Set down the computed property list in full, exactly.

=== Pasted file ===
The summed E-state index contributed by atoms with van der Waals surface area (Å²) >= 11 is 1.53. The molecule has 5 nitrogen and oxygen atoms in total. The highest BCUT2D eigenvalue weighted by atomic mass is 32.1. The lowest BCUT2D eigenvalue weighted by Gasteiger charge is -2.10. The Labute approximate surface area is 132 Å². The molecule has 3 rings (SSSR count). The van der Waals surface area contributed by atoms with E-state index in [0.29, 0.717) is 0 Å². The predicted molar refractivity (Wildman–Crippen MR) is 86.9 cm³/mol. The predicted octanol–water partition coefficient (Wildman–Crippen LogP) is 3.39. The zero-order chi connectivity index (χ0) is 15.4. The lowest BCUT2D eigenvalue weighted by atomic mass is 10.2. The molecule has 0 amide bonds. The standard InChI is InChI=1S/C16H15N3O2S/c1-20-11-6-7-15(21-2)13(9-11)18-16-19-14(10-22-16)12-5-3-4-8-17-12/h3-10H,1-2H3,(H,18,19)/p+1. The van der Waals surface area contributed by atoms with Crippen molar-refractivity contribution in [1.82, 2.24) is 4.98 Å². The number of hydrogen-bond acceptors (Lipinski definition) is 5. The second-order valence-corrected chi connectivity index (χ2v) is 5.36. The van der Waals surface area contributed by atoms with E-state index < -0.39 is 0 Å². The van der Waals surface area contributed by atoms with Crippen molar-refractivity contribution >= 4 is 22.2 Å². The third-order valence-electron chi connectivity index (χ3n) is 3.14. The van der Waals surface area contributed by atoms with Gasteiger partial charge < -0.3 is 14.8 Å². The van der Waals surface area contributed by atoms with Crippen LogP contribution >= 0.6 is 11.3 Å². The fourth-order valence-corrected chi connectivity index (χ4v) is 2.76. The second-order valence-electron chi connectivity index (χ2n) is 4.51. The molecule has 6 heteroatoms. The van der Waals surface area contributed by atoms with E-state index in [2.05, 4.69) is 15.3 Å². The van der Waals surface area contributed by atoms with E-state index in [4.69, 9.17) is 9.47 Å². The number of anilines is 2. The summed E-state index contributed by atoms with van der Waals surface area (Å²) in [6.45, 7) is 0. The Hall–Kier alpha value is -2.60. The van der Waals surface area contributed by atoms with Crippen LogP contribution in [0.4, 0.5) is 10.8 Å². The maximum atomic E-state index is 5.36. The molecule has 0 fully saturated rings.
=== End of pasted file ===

The summed E-state index contributed by atoms with van der Waals surface area (Å²) >= 11 is 1.53. The molecule has 5 nitrogen and oxygen atoms in total. The highest BCUT2D eigenvalue weighted by atomic mass is 32.1. The lowest BCUT2D eigenvalue weighted by Gasteiger charge is -2.10. The Labute approximate surface area is 132 Å². The molecule has 3 rings (SSSR count). The van der Waals surface area contributed by atoms with E-state index in [0.29, 0.717) is 0 Å². The predicted molar refractivity (Wildman–Crippen MR) is 86.9 cm³/mol. The predicted octanol–water partition coefficient (Wildman–Crippen LogP) is 3.39. The zero-order chi connectivity index (χ0) is 15.4. The lowest BCUT2D eigenvalue weighted by atomic mass is 10.2. The molecule has 0 amide bonds. The standard InChI is InChI=1S/C16H15N3O2S/c1-20-11-6-7-15(21-2)13(9-11)18-16-19-14(10-22-16)12-5-3-4-8-17-12/h3-10H,1-2H3,(H,18,19)/p+1. The van der Waals surface area contributed by atoms with Crippen molar-refractivity contribution in [1.82, 2.24) is 4.98 Å². The number of hydrogen-bond acceptors (Lipinski definition) is 5. The second-order valence-corrected chi connectivity index (χ2v) is 5.36. The van der Waals surface area contributed by atoms with E-state index < -0.39 is 0 Å². The van der Waals surface area contributed by atoms with Crippen molar-refractivity contribution >= 4 is 22.2 Å². The third-order valence-electron chi connectivity index (χ3n) is 3.14. The van der Waals surface area contributed by atoms with Gasteiger partial charge < -0.3 is 14.8 Å². The van der Waals surface area contributed by atoms with Crippen LogP contribution >= 0.6 is 11.3 Å². The fourth-order valence-corrected chi connectivity index (χ4v) is 2.76. The second-order valence-electron chi connectivity index (χ2n) is 4.51. The molecule has 6 heteroatoms. The van der Waals surface area contributed by atoms with E-state index in [2.05, 4.69) is 15.3 Å². The van der Waals surface area contributed by atoms with E-state index in [4.69, 9.17) is 9.47 Å². The number of anilines is 2. The summed E-state index contributed by atoms with van der Waals surface area (Å²) in [6.45, 7) is 0. The Hall–Kier alpha value is -2.60. The van der Waals surface area contributed by atoms with Crippen LogP contribution in [0.4, 0.5) is 10.8 Å². The maximum atomic E-state index is 5.36. The molecule has 0 fully saturated rings.